We take trips to other parts of the country and the world to see, learn and build on our engagement with the broad context of our practice. These trips occur at least once a year, sometimes more- often with financial support of individuals and foundations.

The Studio

In 2002 the Ceramics Department moved into the new studios. Built by the internationally renowned architect Raphael Moneo the studios are conditioned to cater to any need. As the work changes, so does the studio.

All students have their own studio and the Artist in Residence has his own studio inside the department. We can move the kiln carts into the studios if necessary to work directly onto, and we can control and monitor the gas-kilns from home on your laptop when firing.

When more space is needed we have a dedicated space for large scale and installation work. This room can be signed out for several days if more space than your studio allows is necessary.

Central to the studio is the kitchen and dining area where the social life of the department takes place; this is the core of the studio. Many students tend to cook in the department and as a consequence the kitchen is the centre of most of the social exchange.

Kiln Room

Kiln Room

Technical Facilities

We have 5 large energy efficient state-of-the-art Dutch Blaauw gas kilns- three fully computerized and two manual, but we also have several medium and small electric kilns as well as salt and soda kilns. Besides this, the studio is equipped with all the essentials and more: blunger, hydraulic extruder, tilesaws, sprayboth, grinders, sandblaster etc. Naturally the whole department has wireless internet access.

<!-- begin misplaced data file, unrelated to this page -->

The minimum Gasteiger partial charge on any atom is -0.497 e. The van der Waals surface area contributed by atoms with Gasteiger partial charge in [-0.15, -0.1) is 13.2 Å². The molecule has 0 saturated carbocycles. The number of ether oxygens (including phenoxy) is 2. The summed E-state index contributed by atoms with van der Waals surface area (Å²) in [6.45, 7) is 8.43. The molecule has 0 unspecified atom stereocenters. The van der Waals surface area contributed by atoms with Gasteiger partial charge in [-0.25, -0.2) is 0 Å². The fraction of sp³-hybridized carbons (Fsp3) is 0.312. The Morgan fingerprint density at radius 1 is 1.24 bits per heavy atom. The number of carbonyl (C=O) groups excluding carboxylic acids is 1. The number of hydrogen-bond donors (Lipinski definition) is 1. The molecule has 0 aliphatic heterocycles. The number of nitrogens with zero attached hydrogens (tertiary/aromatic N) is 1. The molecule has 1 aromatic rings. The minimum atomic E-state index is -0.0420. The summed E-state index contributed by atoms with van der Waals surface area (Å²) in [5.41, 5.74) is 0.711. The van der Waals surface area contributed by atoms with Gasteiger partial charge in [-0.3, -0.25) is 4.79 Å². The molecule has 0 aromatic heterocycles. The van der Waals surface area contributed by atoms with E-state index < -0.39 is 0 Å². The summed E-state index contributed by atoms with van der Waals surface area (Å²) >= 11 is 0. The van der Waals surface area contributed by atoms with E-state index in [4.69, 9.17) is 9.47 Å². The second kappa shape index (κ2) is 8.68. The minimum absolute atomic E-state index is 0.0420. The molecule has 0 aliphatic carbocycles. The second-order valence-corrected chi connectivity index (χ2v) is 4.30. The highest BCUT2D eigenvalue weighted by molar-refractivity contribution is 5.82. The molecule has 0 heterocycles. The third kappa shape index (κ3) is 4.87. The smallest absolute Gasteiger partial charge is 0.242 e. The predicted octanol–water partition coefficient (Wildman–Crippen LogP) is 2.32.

The academy offers access to 3d milling machines, a 3d printer and 3d scanner, a laser-cutter, large format printers and most other high tech equipment necessary. We offer training in this machinery as well as 3d modelling.

Central to the philosophy of the department is that anything imaginable is possible and we have the facilities to prove it. In this way we hope not only to cater for the already established ceramic tradition- we aim for the department to be at the frontline of contemporary ceramic art and design.

The Cranbook ceramics department is quite a special place and you really need to see and experience it to understand it. We are unlike any other graduate ceramics program in the world.

Recent Alumni Activities

Anna Adler, 2011. Fulbright Scholarship to Czech Republic
Jill Rowan, 2010. Fulbright Scholarship to Syria.
Brian Widmeier, 2010. Residency at the European Ceramic Work Centre, Holland.
Lizz Born, 2010. Assistant to Nicole Cherubnini, New York City.
Katie Martineau-Caron 2009. Included in “Extreme Dirt” at the Denver Art Museum in 2011.
Brian Giniewski, 2009. Teaching at Penn State University.
Robert Wetherington, 2009. Fulbright Scholarship to Slovakia
Ariel Brice, 2009. Residency at the European Ceramic Work Centre, Holland.
Andrew Ippoliti, 2009. Fulbright Fellowship to China, Lectured at the “Ceramics on show” conference at the Victoria & Albert Museum, London, 2010.
Abigail Murray, 2005. Residency, European Ceramics Work Centre.
Heather Erickson, 2004. Fulbright Fellowship to Finland.
Zach Hamilton, 2004. Teaching at Athens, Ohio. Residencies at Bemis and Oregon College of Art.
Heather Mae Ericson, 2003. The 2009 Robert C. Turner Teaching Fellow at Alfred University.